crimination against American goods, ditions of the Mississippi flood area. smoke you get clubby with, right
made effective by the new French July 13.-Seventy-five students went
schedule. on an excursion to the River Rouge offtheat. Youllbe calling each
Publication of the American note plant of the Ford Motor Company. other by your first names after the
has been withheld pending a French The excursion was canducted by Carl-
reply. If that reply is unfavorable, ton Wells of the Rhetoric department. very first pipe-load. It is so gen
the state department in all likelihood July ' 14.-Twelve boys from the i - - s
will publish the complete correspond- University Fresh Air Camp sold tags uln yfrieny, 11 spirit and in
ence on the subject with France, in on the campus in an etort to raise fact.
order that the American public may the budget of the camp. L. Crocker,
be fully informed as to the situation of the public speaking department P. A. treats your tongue and
and support whatever steps the gov- lectured on the "Floating University hrg
ernment decides to take. on its World Cruise."throat as genty as a mother
The note stressed that the Amei- July 19.-Dean Edward II. Kraus, handles a new-born baby. Never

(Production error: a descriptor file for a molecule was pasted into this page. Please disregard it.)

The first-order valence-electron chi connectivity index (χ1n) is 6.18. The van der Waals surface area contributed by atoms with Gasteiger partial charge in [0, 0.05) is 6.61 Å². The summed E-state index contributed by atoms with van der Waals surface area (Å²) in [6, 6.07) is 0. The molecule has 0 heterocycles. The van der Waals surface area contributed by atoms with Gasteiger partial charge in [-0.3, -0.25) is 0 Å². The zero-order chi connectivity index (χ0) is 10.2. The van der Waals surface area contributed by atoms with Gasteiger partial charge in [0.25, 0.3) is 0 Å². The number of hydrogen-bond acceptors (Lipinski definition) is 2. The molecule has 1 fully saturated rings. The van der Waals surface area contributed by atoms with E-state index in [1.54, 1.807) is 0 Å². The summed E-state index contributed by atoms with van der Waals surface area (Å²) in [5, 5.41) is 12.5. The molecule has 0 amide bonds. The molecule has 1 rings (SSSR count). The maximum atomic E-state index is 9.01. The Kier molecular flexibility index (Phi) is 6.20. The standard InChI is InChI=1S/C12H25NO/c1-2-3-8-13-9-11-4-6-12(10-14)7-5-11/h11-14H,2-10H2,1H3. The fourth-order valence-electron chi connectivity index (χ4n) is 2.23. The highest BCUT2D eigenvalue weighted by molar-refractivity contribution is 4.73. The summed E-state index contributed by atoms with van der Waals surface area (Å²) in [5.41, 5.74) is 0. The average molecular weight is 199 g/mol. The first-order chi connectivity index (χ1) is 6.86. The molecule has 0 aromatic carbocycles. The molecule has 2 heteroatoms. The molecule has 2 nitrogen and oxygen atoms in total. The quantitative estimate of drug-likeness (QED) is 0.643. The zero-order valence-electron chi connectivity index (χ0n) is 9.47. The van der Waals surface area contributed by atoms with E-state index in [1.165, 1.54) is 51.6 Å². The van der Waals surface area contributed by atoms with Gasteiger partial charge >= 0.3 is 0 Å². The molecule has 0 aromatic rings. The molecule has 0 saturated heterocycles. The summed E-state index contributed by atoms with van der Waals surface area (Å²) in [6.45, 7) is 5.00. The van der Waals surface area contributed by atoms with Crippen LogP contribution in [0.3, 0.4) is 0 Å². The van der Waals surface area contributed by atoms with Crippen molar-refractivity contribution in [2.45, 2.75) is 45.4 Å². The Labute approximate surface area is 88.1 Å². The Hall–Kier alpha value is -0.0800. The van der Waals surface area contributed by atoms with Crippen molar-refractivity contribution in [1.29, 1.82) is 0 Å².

can objection is not to the rate of head of the Summer Session lecturedN
duty, which is looked upon officially on "The Gem Cutters of Idar-on-the a bite. Never a parch. These are

as a matter of French internal policy, Nahe."detailsof course. The thing ou'll
but only to the discriminotion against July 22.-Rehman G. Domhoff, 30E, g yo
American goods as compared with died from injuries received as his car remember longest is that wonder-
those imported from other countries crashed at Broadway bridge.
with which France has# preferential Harvard Professor Speaks.ful taste! So cool, so sweet, so
tariff arrangements by treaty or by July 26.-Prof. Kirtley F. Mather of soothing.
special understanding. It is pointed the geology and geography depart-
out that France alone now discrimi- ments of Harvard spoke at a meeting
nates against American goods, and of the Men's Educational Club on
also that the tendency of the world "The Teaching of Evolution in the